Engagement measuring

Early on the in the life of the “social web” – back in the barely remembered past of 2005 and such – there was lots of talk about engagement being a metric that marketers had to be paying attention to. But just how that was defined was fuzzy and everyone seemed to have a different idea of what it meant, with many of those personal definitions being the ones that fit their particular program best.

A new study from the Society of Digital Agencies has identified what seem to be the most important engagement-oriented metrics. As usual, these need to be presented with the caveat that they seem more focused on advertising and marketing campaigns and less on those that make use of social media efforts that are geared toward conversation.

So, to bounce off my above point, there are a bunch of additional things that can be included under the heading of engagement that are more appropriate to social media-focused campaigns.

  • Comments/Trackbacks: A strategy of writing posts that encourage reader feedback can move the needle on how many comments a post receives and how many times the blog as a whole or a individual post are linked back to.
  • RSS Subscribers: Subscribing to an RSS feed requires action and, even if that’s all they do, shows a level of engagement with the blog/brand since it shows they’re interested in continued reading. RSS click-throughs is also important here as it shows readers who then want to see, to some extent, if there’s a conversation happening in the comments that they need to participate in.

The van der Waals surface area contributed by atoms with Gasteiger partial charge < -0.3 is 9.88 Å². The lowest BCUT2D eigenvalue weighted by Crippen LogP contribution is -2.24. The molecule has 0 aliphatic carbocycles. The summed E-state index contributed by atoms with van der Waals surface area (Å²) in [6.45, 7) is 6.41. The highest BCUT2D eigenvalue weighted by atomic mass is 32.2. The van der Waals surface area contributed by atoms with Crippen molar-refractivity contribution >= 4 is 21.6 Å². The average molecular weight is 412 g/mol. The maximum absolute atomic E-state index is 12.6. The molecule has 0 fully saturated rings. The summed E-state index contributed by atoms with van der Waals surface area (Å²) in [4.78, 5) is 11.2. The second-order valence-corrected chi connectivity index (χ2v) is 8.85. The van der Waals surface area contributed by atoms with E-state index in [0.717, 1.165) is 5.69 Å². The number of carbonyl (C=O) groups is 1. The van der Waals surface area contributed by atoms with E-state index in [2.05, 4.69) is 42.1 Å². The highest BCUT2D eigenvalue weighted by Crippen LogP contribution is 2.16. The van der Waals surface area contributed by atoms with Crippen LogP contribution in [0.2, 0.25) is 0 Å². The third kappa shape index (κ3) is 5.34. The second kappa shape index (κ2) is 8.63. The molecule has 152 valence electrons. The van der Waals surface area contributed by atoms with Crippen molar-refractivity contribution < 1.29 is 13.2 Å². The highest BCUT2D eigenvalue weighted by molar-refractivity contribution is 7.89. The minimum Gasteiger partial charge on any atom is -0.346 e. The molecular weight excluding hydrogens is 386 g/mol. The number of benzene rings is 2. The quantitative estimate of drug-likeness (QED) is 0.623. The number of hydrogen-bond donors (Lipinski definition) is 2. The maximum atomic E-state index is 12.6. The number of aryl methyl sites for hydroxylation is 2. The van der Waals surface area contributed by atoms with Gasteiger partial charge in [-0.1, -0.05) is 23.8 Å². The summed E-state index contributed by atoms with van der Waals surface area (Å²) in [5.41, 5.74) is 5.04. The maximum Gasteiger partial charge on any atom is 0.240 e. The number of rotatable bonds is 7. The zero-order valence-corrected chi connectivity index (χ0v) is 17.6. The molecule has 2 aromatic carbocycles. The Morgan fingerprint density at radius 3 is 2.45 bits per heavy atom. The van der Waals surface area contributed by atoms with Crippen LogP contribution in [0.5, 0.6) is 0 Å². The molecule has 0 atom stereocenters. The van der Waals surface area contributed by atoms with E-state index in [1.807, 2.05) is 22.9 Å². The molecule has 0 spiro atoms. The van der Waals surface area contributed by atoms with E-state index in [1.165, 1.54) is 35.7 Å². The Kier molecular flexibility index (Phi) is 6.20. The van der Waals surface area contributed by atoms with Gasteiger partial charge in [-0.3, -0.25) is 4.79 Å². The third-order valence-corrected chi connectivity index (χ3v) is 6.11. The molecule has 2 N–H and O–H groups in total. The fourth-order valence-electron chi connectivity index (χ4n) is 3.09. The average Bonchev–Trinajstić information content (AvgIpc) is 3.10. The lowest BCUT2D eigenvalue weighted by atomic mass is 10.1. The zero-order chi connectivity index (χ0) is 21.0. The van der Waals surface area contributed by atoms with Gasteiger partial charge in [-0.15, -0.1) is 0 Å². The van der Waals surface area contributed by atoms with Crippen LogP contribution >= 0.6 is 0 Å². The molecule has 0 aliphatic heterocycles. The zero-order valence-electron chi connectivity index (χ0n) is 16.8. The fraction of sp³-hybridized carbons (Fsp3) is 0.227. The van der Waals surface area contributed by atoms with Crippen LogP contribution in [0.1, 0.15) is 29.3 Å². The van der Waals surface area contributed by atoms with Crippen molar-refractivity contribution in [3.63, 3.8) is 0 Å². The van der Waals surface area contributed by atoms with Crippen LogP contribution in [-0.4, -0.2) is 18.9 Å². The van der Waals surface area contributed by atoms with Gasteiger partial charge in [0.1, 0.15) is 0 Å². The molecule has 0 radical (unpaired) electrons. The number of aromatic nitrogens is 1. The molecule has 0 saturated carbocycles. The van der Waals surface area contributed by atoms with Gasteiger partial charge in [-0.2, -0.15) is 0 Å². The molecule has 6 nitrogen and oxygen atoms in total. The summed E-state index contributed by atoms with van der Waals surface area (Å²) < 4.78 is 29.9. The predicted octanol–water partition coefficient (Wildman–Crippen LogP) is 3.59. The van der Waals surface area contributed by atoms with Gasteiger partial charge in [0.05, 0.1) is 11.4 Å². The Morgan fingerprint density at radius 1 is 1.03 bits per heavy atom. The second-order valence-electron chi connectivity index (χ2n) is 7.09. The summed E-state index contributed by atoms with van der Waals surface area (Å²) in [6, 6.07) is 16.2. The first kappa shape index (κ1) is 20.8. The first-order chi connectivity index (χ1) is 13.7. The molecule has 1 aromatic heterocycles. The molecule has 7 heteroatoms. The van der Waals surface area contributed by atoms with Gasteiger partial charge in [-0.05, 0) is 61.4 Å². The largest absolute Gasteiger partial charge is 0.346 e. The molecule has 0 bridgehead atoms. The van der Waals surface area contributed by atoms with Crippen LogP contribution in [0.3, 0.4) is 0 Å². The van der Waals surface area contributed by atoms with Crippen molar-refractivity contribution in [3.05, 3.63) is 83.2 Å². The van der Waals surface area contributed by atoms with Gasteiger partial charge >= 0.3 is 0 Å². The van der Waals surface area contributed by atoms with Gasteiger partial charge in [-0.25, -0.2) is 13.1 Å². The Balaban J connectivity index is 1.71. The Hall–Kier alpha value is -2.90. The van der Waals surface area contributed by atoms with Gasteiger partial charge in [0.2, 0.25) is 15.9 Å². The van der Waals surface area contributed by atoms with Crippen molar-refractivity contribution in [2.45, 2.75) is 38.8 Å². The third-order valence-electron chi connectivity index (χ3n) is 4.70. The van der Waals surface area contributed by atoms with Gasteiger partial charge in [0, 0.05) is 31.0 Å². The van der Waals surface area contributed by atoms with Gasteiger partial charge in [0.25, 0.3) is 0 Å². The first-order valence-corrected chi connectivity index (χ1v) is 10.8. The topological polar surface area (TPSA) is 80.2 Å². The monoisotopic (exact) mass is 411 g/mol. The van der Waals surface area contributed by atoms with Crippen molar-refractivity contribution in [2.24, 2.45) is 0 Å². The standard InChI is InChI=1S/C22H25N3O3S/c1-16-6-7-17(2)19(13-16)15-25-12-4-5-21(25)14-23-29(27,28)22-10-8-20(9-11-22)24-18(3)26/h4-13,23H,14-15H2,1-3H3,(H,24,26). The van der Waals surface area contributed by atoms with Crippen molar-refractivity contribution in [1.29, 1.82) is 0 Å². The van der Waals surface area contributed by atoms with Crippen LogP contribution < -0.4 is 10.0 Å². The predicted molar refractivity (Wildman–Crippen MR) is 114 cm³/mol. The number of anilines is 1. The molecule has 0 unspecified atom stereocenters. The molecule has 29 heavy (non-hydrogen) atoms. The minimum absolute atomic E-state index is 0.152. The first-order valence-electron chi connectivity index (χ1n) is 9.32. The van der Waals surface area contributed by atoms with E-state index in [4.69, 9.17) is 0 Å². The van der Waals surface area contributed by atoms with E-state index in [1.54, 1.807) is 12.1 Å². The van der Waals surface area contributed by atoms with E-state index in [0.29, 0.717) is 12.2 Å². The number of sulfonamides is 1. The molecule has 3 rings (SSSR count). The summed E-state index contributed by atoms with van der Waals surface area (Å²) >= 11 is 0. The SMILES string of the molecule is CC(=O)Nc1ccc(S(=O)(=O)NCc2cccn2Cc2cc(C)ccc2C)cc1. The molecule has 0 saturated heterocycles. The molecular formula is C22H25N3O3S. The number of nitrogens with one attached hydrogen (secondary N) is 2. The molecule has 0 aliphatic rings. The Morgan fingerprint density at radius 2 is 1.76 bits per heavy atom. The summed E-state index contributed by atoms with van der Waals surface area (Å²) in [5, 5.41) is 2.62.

• Average Page Views/Visit: The graph above does include Time on Site, which is related to this one but there are differences. Average page views per visit shows directly how effective your content is at drawing in readers to the other stuff you’re writing. One good post is fine…but this metric shows if that’s a consistent thing or a fluke.

Those are just a few ideas but I’d be curious to hear if there are ones I’m forgetting or haven’t thought of.